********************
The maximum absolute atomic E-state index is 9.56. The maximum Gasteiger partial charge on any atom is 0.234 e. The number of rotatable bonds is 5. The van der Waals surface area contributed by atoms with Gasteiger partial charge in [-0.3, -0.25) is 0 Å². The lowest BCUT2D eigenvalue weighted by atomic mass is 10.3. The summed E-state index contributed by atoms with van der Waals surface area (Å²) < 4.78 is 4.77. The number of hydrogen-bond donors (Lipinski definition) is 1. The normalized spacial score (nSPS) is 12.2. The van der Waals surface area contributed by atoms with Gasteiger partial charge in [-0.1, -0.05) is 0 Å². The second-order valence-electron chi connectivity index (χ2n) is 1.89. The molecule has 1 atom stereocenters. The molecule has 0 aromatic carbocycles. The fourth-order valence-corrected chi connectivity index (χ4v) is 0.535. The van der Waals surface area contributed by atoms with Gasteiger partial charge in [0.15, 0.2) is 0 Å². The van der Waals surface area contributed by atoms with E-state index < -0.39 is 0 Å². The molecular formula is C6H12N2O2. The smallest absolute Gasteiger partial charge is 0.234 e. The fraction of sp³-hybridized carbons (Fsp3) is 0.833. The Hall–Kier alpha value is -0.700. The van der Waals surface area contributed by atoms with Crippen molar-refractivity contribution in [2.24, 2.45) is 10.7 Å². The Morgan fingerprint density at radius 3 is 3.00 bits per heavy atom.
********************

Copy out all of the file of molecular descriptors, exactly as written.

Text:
The maximum absolute atomic E-state index is 9.56. The maximum Gasteiger partial charge on any atom is 0.234 e. The number of rotatable bonds is 5. The van der Waals surface area contributed by atoms with Gasteiger partial charge in [-0.3, -0.25) is 0 Å². The lowest BCUT2D eigenvalue weighted by atomic mass is 10.3. The summed E-state index contributed by atoms with van der Waals surface area (Å²) < 4.78 is 4.77. The number of hydrogen-bond donors (Lipinski definition) is 1. The normalized spacial score (nSPS) is 12.2. The van der Waals surface area contributed by atoms with Gasteiger partial charge in [-0.1, -0.05) is 0 Å². The second-order valence-electron chi connectivity index (χ2n) is 1.89. The molecule has 1 atom stereocenters. The molecule has 0 aromatic carbocycles. The fourth-order valence-corrected chi connectivity index (χ4v) is 0.535. The van der Waals surface area contributed by atoms with Gasteiger partial charge in [0.15, 0.2) is 0 Å². The van der Waals surface area contributed by atoms with E-state index < -0.39 is 0 Å². The molecular formula is C6H12N2O2. The smallest absolute Gasteiger partial charge is 0.234 e. The fraction of sp³-hybridized carbons (Fsp3) is 0.833. The Hall–Kier alpha value is -0.700. The van der Waals surface area contributed by atoms with Crippen molar-refractivity contribution in [2.24, 2.45) is 10.7 Å². The Morgan fingerprint density at radius 3 is 3.00 bits per heavy atom.